The Invocation That Should Have Been
One of the ironies of the history of the 25th Amendment is that while it's been used to fill two Vice Presidential vacancies and have Vice Presidents act as President three times due to medical procedures involving the Commander-in-Chief's colon, on the most clear instance where constitutional scholars unanimously agree it should have been invoked? It wasn't.
Just 69 days into his administration, President Ronald Reagan was shot by would-be assassin John Hinckley, Jr., on March 30, 1981. Firing six shots in total, Hinckley's bullets struck the President, White House Press Secretary James Brady, D.C. police officer Thomas Delahanty, and U.S. Secret Service agent Timothy McCarthy.
Initially thought unharmed, Secret Service agent Jerry Parr noticed that Reagan was coughing up blood in the limosuine, and immediately ordered its driver to take the President to nearby George Washington University Hospital. There, the President's wounds would be discovred, and an immediate decision to operate was made due to the bullet's close proximity to Reagan's heart.
With Vice President George H.W. Bush on board Air Force Two over Texas at the time of the shooting, members of Reagan's Cabinet and key staffers gathered in the White House Situation Room to gather intelligence and plot a course of action. White House Counsel Fred Fielding began making preparations for an invocation under Section 4 of the 25th Amendment, with intent to install Vice President Bush as Acting President. But that action never occurred.
Rather than invoke Section 4, Reagan's cabinet and staff instead engaged in a cover-up regarding the President's condition, leading the media to believe that the President was fully capable of fulfilling his constitutional obligations - even going so far as to have him sign a piece of legislation in the morning after his shooting. Vice President Bush himself had real misgivings about taking the reins, feeling it might be perceived as a power grab.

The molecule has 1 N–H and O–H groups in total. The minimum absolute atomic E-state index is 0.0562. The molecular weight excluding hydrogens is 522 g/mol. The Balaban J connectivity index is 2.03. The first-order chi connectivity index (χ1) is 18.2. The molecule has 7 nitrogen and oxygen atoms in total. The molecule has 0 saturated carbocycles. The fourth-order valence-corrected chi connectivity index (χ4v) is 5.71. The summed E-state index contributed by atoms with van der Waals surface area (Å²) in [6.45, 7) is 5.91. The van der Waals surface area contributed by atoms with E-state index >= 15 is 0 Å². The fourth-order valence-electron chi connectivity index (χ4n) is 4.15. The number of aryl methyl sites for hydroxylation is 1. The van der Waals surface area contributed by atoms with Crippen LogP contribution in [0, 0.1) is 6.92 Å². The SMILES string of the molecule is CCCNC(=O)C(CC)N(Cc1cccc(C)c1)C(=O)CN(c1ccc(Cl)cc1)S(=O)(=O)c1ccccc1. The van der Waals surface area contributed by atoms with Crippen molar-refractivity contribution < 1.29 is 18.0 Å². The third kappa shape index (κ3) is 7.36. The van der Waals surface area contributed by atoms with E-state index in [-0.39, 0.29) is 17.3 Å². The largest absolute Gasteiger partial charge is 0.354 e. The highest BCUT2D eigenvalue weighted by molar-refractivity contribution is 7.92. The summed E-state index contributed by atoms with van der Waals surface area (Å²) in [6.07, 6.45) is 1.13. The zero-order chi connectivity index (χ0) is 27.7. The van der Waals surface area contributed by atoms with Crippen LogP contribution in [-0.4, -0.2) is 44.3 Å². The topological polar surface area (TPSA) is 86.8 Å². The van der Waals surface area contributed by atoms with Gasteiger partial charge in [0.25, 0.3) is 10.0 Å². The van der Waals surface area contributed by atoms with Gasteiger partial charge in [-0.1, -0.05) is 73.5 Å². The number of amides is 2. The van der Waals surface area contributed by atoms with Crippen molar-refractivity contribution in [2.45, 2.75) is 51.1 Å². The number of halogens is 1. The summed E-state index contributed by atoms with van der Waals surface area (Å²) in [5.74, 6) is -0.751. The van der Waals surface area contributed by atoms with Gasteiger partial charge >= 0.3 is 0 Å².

Reagan would remain hospitalized for two weeks, it would be nearly a month before he would be capable of chairing a meeting of his Cabinet, and Reagan's own physicians believed his full recovery would extend over a period of six months. Nonetheless, Section 4 was never invoked. In the aftermath, the decision not to invoke the 25th Amendment would have media and public relations consequences - in a situation tailor-made for its use, the fledgling Reagan administration's failure to act left many wondering who, in fact, was "running the country" during Reagan's recovery.
Cognizant of this misstep, four years later they would set precedent by invoking the disability provisions of the 25th Amendment for the first time. But even then? They did it in a way that left confusion in its wake.